Summers on the farm back in the 1970’s when I was a teen are nothing like summers for teens these days. Modern day students must have at least a bit of their attention focused on the road ahead.
As a college planner, I encourage my clients to pursue an experience that will yield information careers that excite them and inspire a sense of satisfaction; something they can get their teeth into. Some of these students have known since they were five or six years old what they want to do. Others go off to college still looking for that elusive career that speaks to their passion. No matter where the student stands on their career choice, the formula is the same – go see and do, as much as possible, the things that interest you.
Over the years, I have learned that this advice means different things to different people. The image generated in the minds of some families is a six week course that offers college credit on an elite-level college campus, some latch onto the idea of getting a summer job, others envision the student shadowing professionals that do the jobs they like and still others believe a week-long camp committed to a specific major/career is the way to go. All of these are valid options but none of them are the “best” option for every student. Factors like affordability, time and family plans impact what the student is able to do over the course of the summer.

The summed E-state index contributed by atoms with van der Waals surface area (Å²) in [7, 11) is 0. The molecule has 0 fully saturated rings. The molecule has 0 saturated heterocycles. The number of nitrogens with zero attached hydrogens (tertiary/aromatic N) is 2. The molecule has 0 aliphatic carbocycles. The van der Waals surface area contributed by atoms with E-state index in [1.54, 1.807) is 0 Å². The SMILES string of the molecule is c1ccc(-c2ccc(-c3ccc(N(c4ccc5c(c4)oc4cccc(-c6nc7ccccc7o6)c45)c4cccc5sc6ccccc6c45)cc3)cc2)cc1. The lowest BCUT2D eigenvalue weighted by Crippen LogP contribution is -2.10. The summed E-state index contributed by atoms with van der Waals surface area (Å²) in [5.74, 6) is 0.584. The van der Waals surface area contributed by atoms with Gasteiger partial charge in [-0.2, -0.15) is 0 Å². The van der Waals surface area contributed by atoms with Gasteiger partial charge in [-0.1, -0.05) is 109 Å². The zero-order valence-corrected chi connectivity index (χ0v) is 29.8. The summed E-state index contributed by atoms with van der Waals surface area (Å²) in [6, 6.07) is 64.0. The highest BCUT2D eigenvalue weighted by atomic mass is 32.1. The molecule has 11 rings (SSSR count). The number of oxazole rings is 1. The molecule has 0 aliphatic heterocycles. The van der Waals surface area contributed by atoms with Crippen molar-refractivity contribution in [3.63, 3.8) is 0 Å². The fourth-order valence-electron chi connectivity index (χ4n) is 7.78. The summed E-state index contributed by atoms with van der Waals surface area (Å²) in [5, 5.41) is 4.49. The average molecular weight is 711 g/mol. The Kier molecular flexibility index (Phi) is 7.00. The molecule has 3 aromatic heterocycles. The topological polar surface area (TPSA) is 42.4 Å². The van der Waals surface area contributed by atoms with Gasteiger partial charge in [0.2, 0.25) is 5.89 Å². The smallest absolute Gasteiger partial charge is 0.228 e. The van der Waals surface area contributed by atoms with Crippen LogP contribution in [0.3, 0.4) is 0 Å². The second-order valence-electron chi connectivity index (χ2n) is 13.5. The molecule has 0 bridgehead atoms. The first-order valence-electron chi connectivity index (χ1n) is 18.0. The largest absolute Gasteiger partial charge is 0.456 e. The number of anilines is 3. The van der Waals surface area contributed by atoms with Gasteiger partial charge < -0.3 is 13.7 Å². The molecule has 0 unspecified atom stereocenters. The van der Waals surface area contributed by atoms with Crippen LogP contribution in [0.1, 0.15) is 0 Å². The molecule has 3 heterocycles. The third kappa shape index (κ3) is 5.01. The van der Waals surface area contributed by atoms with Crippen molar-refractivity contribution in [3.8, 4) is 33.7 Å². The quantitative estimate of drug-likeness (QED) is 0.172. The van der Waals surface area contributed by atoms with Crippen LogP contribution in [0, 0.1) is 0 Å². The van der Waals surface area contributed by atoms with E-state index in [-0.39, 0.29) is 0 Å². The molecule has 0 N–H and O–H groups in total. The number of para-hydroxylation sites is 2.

Finding an affordable and convenient summer activity that will make a meaningful difference in the life of a teen can be tricky. That is why January and February are designated as summer planning months. If somehow you missed that planning window, it’s never too late to do something meaningful. Your options will likely be scant, but a motivated individual can always find positive ways to spend their time.
If summer plans are set and ready to go, congratulations; if not, look to family, friends, co-workers and even Google for ideas. Coming late to the game may mean you will be added to a waiting list, but that’s the cost of coming late to the game. If that perfect activity eludes you, do some volunteering. Someone will always need help with something. Colleges don’t care how you spend your time as long as the things you do are positive and productive; so dedicate a little of your summer to planning for the future.